Working Paper Number
In the aftermath of large devaluations, prices of tradable goods and lower-priced varieties increase significantly more than the prices of nontradables and higher-priced varieties. These relative price changes may lead to inflation inequality when household consumption baskets are different across the distribution of income. Using Cravino and Levchenko ’s methodology, we show that inflation for poor households in Brazil was at least 11 percentage points higher than for rich ones in the aftermath of the 2002 large devaluation. A detailed case study of the City of São Paulo estimates an inflation inequality ranging from 8 to 11 percentage points in the city.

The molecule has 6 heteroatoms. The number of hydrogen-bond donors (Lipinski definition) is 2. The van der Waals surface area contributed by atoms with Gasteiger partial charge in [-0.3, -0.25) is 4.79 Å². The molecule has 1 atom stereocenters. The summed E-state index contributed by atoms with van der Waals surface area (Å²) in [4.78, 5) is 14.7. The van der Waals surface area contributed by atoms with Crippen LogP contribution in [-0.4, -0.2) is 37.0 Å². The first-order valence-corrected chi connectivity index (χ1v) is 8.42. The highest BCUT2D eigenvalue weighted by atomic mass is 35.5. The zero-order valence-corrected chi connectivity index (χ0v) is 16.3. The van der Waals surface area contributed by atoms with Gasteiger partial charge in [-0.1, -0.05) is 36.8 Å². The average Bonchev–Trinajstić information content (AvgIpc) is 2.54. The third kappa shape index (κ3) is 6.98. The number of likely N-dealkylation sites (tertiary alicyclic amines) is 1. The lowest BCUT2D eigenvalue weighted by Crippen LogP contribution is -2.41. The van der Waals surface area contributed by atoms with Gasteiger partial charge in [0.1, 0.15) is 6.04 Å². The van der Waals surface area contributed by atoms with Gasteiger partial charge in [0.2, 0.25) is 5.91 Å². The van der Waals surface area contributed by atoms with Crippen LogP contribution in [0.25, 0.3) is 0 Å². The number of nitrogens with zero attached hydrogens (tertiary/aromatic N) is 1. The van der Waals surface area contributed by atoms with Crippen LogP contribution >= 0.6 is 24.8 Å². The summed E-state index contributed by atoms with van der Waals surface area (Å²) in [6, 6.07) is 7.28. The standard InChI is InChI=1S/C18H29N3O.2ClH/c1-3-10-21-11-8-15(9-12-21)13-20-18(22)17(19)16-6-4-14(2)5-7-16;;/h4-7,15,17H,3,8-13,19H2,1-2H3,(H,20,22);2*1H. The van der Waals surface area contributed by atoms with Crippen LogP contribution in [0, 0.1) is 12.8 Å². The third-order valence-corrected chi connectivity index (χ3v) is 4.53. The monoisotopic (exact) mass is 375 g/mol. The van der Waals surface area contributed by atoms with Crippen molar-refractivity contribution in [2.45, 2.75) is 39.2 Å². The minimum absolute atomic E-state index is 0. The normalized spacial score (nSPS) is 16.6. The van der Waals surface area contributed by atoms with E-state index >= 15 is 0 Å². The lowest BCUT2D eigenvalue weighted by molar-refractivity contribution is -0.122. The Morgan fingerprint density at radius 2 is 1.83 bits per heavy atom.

UMass Amherst Open Access Policy
Gouvea, Raphael Rocha, "Large Devaluations and Inflation Inequality: Evidence from Brazil" (2020). UMass Economics Working Papers. 288.